Charlotte Gossage

The Year I Forgot How to Swim

Class of: 2025

Major: Illustration BFA

Medium: Pen, transfer paper, foam core, bristol

Faculty: Vivian Babuts

Prompt: We were tasked with creating an artwork that functions as a series in any medium of choice. The only limitations were that it had to be 3-8 pieces all existing within the same media.

I. I created this series as a reflection of the stages I’ve experienced in the past year. When I started college, everything was new and I experienced it with arms outstretched, grasping for more. For the first time in a while, I felt like I was becoming who I’d imagined I’d be as a child. But not everything was as it seemed. Magnolia branches sprout from the body of the first self-portrait, blooming beautifully, but wilting almost as quickly. A tree just like it grew outside my childhood home on Marlborough Street. The flowers wilted and left the tree without protection from the coming winter.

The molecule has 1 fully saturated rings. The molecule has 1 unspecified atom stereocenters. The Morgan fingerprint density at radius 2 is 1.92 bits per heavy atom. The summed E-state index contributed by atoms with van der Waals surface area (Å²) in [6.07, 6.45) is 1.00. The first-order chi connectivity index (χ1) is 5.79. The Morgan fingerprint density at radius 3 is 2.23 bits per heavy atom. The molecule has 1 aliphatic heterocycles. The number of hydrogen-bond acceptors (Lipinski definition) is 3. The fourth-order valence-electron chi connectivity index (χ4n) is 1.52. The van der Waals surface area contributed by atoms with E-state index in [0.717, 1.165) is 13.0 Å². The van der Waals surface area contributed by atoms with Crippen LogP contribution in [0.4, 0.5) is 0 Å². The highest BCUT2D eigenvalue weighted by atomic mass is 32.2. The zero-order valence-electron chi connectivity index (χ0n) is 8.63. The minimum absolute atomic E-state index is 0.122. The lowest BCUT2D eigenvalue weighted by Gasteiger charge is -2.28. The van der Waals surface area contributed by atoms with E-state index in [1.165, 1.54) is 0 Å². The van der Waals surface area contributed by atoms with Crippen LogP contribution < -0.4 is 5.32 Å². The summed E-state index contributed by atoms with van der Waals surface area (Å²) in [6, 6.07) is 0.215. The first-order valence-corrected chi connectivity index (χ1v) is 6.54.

II. During the second stage I struggled with family and friends with the internal conflicts I had been bottling up reaching a tipping point. I represented this through vultures, picking away at the figure. However, vultures only prey on animals already left for dead by larger predators. In this way, the vultures were not the cause of the problems but unraveled them just the same.

III. The final portrait was the most challenging for me to complete, as it is still fresh, and perhaps not over. It seems to be a period of reflection, not necessarily picking up the pieces, but understanding why it is that they fell apart.

As a child, I had a recurring nightmare of crossing a pool full of prehistoric fish with sharp teeth and slippery scales. Now I am standing in front of the pool, but it is only a fishbowl. And yet I’m still deciding whether or not to cross. I hadn’t stopped to realize they were only goldfish after all.